Whole Farm Cooking at Edge
“Locally Sourced + Artfully Elevated.” Since opening Edge in 2013, Chef Dustin Allen has strived to live up to that ambitious tagline as a mainstay on Peoria’s culinary scene. Growing up with food as the center of community, Allen unites his early influences and studies of great chefs with a passion for local family farms to create a dining experience unlike any other in the region. By building close relationships with local growers, he’s creating flavors unique to the Midwest—and winning awards in the process. Allen sat down with Peoria Magazine to discuss his culinary roots and philosophy, his ties to local farmers, plans for the future, and much more.
Please give us some background on your family and childhood. What led you to Peoria?
I was born in Pike County, Illinois, to a blue-collar family of entrepreneurs. My mother’s family owned a water and oil well drilling business, and my father’s side were restaurant owners. Growing up, I attended several schools throughout Illinois and Virginia.
A combination of life’s twists and turns led Ashley and me to Peoria. We had been traveling to OSF Children’s Hospital since early 2006, when our middle son was born with bilateral cleft lip and palate—and subsequently our daughter in 2009—so we wanted to be closer to our kids’ medical teams and doctor visits. In late 2009, I had the opportunity to help transition the old Butcher Block to Magnolia’s Steakhouse, and I was with that project until early 2013. Ashley and I spent some time talking and decided the Peoria area had become our adopted home. Our children were established and thriving in their schools, we had met a lot of wonderful people, and from a business standpoint, Peoria and the surrounding area has supported us. In late 2013, we opened Edge with the philosophy of sourcing all our products from local family farms—with no national suppliers in our supply chain.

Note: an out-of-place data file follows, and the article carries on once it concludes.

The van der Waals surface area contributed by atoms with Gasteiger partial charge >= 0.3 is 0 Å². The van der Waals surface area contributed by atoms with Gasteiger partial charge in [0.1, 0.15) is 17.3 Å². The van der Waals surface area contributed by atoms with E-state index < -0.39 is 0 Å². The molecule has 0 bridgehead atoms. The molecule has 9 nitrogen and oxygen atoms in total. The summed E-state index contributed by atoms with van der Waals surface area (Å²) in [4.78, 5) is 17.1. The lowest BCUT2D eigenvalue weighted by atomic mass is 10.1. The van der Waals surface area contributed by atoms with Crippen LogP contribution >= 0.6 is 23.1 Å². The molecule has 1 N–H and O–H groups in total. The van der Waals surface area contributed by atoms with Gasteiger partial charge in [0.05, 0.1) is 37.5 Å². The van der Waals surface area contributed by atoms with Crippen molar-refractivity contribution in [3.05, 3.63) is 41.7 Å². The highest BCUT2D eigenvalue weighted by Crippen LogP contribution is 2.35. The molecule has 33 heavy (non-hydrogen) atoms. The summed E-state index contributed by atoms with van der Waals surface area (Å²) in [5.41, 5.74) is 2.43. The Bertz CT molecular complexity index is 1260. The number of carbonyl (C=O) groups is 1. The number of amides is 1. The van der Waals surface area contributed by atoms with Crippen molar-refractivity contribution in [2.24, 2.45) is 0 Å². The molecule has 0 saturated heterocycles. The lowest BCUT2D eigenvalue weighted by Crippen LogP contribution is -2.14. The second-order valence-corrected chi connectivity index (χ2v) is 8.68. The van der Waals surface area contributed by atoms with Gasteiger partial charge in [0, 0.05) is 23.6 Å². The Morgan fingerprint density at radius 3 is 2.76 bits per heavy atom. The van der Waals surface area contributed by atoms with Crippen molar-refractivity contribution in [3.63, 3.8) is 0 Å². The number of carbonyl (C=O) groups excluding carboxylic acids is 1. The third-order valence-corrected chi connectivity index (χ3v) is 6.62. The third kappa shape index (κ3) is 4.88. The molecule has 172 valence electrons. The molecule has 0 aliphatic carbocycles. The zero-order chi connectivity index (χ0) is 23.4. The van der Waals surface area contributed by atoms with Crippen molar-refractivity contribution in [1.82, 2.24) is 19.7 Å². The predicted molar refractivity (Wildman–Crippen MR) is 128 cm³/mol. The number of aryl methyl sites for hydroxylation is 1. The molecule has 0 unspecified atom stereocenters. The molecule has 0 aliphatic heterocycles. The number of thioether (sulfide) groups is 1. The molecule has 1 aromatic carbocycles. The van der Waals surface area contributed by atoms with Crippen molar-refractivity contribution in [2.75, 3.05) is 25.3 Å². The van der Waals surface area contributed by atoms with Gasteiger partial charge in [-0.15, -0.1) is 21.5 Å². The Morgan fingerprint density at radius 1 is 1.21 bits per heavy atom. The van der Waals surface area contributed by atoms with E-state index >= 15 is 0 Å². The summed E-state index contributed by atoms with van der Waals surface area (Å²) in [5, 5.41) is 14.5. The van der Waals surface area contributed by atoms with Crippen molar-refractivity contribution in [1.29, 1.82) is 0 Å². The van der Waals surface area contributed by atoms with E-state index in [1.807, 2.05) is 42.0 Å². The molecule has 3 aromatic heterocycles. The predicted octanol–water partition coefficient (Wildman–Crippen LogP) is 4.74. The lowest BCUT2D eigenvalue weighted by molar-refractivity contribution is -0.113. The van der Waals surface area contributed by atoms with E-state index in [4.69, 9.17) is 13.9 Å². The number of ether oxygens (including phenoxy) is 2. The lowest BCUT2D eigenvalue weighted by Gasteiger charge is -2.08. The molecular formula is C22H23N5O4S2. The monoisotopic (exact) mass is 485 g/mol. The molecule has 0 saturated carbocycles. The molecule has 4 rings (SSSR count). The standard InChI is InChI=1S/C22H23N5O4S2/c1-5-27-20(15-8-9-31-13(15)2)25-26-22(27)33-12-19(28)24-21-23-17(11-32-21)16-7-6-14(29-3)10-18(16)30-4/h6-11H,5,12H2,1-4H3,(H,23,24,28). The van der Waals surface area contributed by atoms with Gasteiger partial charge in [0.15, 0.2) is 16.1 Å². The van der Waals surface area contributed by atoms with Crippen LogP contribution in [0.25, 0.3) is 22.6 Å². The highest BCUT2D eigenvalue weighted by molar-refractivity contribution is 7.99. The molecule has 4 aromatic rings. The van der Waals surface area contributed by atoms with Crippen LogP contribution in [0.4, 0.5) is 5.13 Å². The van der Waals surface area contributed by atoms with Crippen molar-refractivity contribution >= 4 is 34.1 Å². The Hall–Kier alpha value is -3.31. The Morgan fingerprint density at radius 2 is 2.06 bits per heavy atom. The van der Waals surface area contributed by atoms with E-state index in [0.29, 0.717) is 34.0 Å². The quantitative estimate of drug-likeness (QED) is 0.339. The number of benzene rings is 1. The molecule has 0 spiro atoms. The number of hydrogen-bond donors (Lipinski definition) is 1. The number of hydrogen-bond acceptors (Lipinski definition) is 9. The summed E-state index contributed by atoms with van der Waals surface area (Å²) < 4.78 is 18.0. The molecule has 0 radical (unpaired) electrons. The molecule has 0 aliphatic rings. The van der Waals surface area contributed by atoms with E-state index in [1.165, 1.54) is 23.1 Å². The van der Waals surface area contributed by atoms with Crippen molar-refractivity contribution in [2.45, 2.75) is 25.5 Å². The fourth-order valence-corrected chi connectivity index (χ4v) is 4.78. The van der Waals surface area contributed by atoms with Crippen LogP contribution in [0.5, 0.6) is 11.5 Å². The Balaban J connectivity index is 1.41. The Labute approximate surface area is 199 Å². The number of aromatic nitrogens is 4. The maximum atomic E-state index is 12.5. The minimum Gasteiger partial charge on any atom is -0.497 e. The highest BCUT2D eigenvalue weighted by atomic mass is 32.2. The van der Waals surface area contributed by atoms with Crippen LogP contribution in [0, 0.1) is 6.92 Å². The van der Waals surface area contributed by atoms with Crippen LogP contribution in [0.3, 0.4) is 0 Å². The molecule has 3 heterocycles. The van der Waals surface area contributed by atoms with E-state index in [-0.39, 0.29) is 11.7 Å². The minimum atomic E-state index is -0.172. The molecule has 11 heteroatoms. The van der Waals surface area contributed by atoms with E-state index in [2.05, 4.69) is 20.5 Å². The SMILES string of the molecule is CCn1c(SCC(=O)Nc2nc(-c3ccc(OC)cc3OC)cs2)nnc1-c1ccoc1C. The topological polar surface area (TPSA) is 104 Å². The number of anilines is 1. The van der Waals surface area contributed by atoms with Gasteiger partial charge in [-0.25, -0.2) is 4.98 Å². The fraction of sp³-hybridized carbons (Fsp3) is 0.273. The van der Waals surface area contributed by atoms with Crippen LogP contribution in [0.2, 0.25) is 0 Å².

When did you first know you wanted to be a chef?
I wanted to work in a kitchen and cook for others well before I knew what a chef was. Growing up, as in many small, rural communities, food was an integral part of life that was at the center of all events as a family. There’s something special about food, family and community—coming together around a table to enjoy the company of friends and loved ones. I enjoyed watching the reaction of people enjoying a meal. As I got around the age of nine or 10, my mother tells stories of how I would cook meals for our family out of necessity, as she was a single mother working to support and raise two kids. I also remember the hustle and bustle of my grandparents’ diner, and watching everyone cooking together to feed upwards of 300 people on a Sunday morning after church services. Something about the sights, sounds and smells has stuck with me since I was “knee high to a bullfrog.” To this day, I love every moment of those experiences.
Tell us about your culinary training. Who were some of your early influences?
My earliest influences were my grandparents. Both of my grandmothers and Grandpa Allen were great cooks. They influenced my love for comfort foods and home cooking—always cooking from scratch with real ingredients. That is probably why I don’t believe in cooking with processed ingredients or premade foods—that just wasn’t the way Grandma did it!
At the age of 16, I had the opportunity to work for a chef who had cooked in Europe; learning from him about fine dining led me down the path of wanting to pursue cooking in an elevated style. I began studying the best chefs in the world, trying to understand their philosophy of cooking and service. Chef Charlie Trotter and Chef Thomas Keller become my favorite chefs to study and understand their thought process and pursuit of perfection. While studying Chef Charlie Trotter, I became driven to understand the pairing of wine and food. Today, those same philosophies drive my commitment to wine and food pairings on our menu.